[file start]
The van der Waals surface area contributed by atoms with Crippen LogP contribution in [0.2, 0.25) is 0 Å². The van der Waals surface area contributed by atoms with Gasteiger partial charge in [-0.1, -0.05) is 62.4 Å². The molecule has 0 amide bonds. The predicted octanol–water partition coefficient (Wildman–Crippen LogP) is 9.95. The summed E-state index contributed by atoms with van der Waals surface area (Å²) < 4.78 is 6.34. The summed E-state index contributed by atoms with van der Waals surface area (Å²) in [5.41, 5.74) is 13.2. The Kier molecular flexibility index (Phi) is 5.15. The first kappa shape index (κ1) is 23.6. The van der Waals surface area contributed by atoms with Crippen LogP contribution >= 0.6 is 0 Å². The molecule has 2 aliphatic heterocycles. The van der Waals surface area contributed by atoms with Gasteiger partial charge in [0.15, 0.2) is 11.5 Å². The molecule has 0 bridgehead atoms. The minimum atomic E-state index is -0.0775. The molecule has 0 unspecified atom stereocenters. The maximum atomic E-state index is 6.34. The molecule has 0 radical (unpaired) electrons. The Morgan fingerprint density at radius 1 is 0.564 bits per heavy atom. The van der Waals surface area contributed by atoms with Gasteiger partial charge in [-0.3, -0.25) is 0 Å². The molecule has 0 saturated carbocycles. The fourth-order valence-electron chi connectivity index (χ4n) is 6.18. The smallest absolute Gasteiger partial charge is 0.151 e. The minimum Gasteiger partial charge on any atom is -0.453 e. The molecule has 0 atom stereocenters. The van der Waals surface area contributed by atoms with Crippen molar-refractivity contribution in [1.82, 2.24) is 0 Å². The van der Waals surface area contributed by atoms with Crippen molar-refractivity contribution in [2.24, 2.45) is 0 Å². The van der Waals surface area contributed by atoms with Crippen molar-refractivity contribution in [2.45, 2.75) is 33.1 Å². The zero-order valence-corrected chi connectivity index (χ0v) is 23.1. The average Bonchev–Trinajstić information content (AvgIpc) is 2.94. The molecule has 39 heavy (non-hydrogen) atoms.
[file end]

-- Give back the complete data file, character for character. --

The van der Waals surface area contributed by atoms with Crippen LogP contribution in [0.2, 0.25) is 0 Å². The van der Waals surface area contributed by atoms with Gasteiger partial charge in [-0.1, -0.05) is 62.4 Å². The molecule has 0 amide bonds. The predicted octanol–water partition coefficient (Wildman–Crippen LogP) is 9.95. The summed E-state index contributed by atoms with van der Waals surface area (Å²) < 4.78 is 6.34. The summed E-state index contributed by atoms with van der Waals surface area (Å²) in [5.41, 5.74) is 13.2. The Kier molecular flexibility index (Phi) is 5.15. The first kappa shape index (κ1) is 23.6. The van der Waals surface area contributed by atoms with Crippen LogP contribution >= 0.6 is 0 Å². The molecule has 2 aliphatic heterocycles. The van der Waals surface area contributed by atoms with Gasteiger partial charge in [0.15, 0.2) is 11.5 Å². The molecule has 0 bridgehead atoms. The minimum atomic E-state index is -0.0775. The molecule has 0 unspecified atom stereocenters. The maximum atomic E-state index is 6.34. The molecule has 0 radical (unpaired) electrons. The Morgan fingerprint density at radius 1 is 0.564 bits per heavy atom. The van der Waals surface area contributed by atoms with Gasteiger partial charge in [-0.3, -0.25) is 0 Å². The molecule has 0 saturated carbocycles. The fourth-order valence-electron chi connectivity index (χ4n) is 6.18. The smallest absolute Gasteiger partial charge is 0.151 e. The minimum Gasteiger partial charge on any atom is -0.453 e. The molecule has 0 atom stereocenters. The van der Waals surface area contributed by atoms with Crippen molar-refractivity contribution in [1.82, 2.24) is 0 Å². The van der Waals surface area contributed by atoms with Crippen molar-refractivity contribution in [2.24, 2.45) is 0 Å². The van der Waals surface area contributed by atoms with Crippen molar-refractivity contribution in [2.45, 2.75) is 33.1 Å². The zero-order valence-corrected chi connectivity index (χ0v) is 23.1. The average Bonchev–Trinajstić information content (AvgIpc) is 2.94. The molecule has 39 heavy (non-hydrogen) atoms.